Prysmian notes a typical fiber optic cable will enable 1-10 Gbps download speeds, which is 30-50x faster than a comparable copper cable (25-300 Mbps), and an order of magnitude above satellites or DSL (0.5 – 75 Mbps). The world record for data transmission through a fiber optic cable at the time of writing is 1.84 petabits per second (achieved in 2022 by researchers from the University of Denmark, on a single, 7.9km fiber optic cable, split into 37 lines with 223 frequencies per line). This is something equivalent to transmitting 1bn Zoom calls simultaneously.

The strength of a signal in a fiber optic cable is measured in dBm, where 0 dBm is the equivalent of 1mW (1,000th of a Watt). Note that decibels are logarithmic around base 10. Hence 10dBm is equivalent to 10mW, 20dBm is equivalent to 100mW, 30dbm is equivalent to 1W; while -10dBm is 0.1mW, -20dBm is -0.01mW and -30dBm is -0.001mW.

Attenuation is the difference between the launch power of the signal from the transmitter and the power of the signal at the receiver. The rate of attenuation will depend on the precise dimensions and materials of the cable, but a good rule of thumb is in the range of 0.2dB per kilometer. Each connector likely also introduces a 0.75dB loss.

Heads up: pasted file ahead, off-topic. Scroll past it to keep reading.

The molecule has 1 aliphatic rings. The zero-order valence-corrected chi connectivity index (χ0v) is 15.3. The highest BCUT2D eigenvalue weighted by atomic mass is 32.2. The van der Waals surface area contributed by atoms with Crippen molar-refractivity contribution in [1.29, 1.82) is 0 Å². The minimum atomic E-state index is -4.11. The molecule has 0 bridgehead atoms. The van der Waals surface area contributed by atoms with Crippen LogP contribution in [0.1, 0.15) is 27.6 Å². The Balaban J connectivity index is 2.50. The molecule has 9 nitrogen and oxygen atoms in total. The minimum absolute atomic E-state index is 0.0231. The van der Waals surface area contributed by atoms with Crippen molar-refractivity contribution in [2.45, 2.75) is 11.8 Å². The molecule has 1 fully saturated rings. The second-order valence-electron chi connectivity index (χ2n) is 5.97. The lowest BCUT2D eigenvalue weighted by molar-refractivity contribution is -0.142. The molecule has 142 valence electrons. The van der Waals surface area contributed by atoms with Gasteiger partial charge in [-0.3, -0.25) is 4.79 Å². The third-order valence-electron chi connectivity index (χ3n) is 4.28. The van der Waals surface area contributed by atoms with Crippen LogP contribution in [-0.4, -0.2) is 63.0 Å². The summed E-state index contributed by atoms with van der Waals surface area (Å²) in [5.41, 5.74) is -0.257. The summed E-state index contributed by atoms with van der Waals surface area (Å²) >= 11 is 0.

To combat the impacts of attenuation across a longer cable one must either: project a higher power level from the initial transmitter; deploy a more sensitive (and thus more expensive) receiver; or install a series of amplifiers/repeaters along the length of the cable, to boost it (e.g., every 20km). Although this adds to the energy intensity of fiber optic cables.

Another limitation on the length of a cable comes from dispersion. This is not related to the signal attenuating (i.e., getting weaker). It is due to the signal ‘spreading out’ and becoming noisy. To combat attenuation, filtering needs to be applied within the circuitry of the amplifier/repeater. As a general rule, thin “single mode” fibers, with c10μm cores will have longer ranges than thicker “multi-mode” fibers with c50-100μm cores, as the thinner core confines the light more and limits dispersion. So in a sense, a fiber optic cable is the opposite of a pipeline, where greater widths enable greater flow.

Using these definitions, we can compile data into the energy consumption of fixed fiber lines and their bit rates. Using these numbers, we can estimate the power consumption of data transmission infrastructure, which is ‘always on’, transmitting signals on one side of a fiber optic cable and listening for signals on the other side.